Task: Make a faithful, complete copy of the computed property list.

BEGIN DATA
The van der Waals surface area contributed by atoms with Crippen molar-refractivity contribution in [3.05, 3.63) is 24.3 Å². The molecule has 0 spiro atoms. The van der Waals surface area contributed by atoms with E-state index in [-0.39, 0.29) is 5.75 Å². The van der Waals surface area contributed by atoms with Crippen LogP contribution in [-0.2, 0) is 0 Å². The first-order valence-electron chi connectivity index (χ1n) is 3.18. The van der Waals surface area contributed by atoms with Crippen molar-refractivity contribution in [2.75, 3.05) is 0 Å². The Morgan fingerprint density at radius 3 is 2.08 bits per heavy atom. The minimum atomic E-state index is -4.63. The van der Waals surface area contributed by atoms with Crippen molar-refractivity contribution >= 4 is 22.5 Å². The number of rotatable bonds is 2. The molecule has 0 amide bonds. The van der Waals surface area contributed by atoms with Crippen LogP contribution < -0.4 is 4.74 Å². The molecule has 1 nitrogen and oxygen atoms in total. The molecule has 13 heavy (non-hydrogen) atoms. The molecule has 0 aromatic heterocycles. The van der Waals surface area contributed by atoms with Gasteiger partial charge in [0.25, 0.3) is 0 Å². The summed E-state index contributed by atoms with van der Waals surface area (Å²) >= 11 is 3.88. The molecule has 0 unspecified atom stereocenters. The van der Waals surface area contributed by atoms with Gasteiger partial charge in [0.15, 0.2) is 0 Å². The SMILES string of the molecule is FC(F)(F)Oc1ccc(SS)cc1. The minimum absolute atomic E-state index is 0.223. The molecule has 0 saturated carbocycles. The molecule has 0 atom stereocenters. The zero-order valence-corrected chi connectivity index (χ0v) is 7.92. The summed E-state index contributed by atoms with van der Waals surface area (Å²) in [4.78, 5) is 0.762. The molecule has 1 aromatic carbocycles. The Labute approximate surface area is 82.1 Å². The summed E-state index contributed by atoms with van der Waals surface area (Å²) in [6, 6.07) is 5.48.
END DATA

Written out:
The van der Waals surface area contributed by atoms with Crippen molar-refractivity contribution in [3.05, 3.63) is 24.3 Å². The molecule has 0 spiro atoms. The van der Waals surface area contributed by atoms with E-state index in [-0.39, 0.29) is 5.75 Å². The van der Waals surface area contributed by atoms with Crippen LogP contribution in [-0.2, 0) is 0 Å². The first-order valence-electron chi connectivity index (χ1n) is 3.18. The van der Waals surface area contributed by atoms with Crippen molar-refractivity contribution in [2.75, 3.05) is 0 Å². The Morgan fingerprint density at radius 3 is 2.08 bits per heavy atom. The minimum atomic E-state index is -4.63. The van der Waals surface area contributed by atoms with Crippen molar-refractivity contribution >= 4 is 22.5 Å². The number of rotatable bonds is 2. The molecule has 0 amide bonds. The van der Waals surface area contributed by atoms with Crippen LogP contribution < -0.4 is 4.74 Å². The molecule has 1 nitrogen and oxygen atoms in total. The molecule has 13 heavy (non-hydrogen) atoms. The molecule has 0 aromatic heterocycles. The van der Waals surface area contributed by atoms with Gasteiger partial charge in [0.25, 0.3) is 0 Å². The summed E-state index contributed by atoms with van der Waals surface area (Å²) >= 11 is 3.88. The molecule has 0 unspecified atom stereocenters. The van der Waals surface area contributed by atoms with Gasteiger partial charge in [0.15, 0.2) is 0 Å². The SMILES string of the molecule is FC(F)(F)Oc1ccc(SS)cc1. The minimum absolute atomic E-state index is 0.223. The molecule has 0 saturated carbocycles. The molecule has 0 atom stereocenters. The zero-order valence-corrected chi connectivity index (χ0v) is 7.92. The summed E-state index contributed by atoms with van der Waals surface area (Å²) in [4.78, 5) is 0.762. The molecule has 1 aromatic carbocycles. The Labute approximate surface area is 82.1 Å². The summed E-state index contributed by atoms with van der Waals surface area (Å²) in [6, 6.07) is 5.48.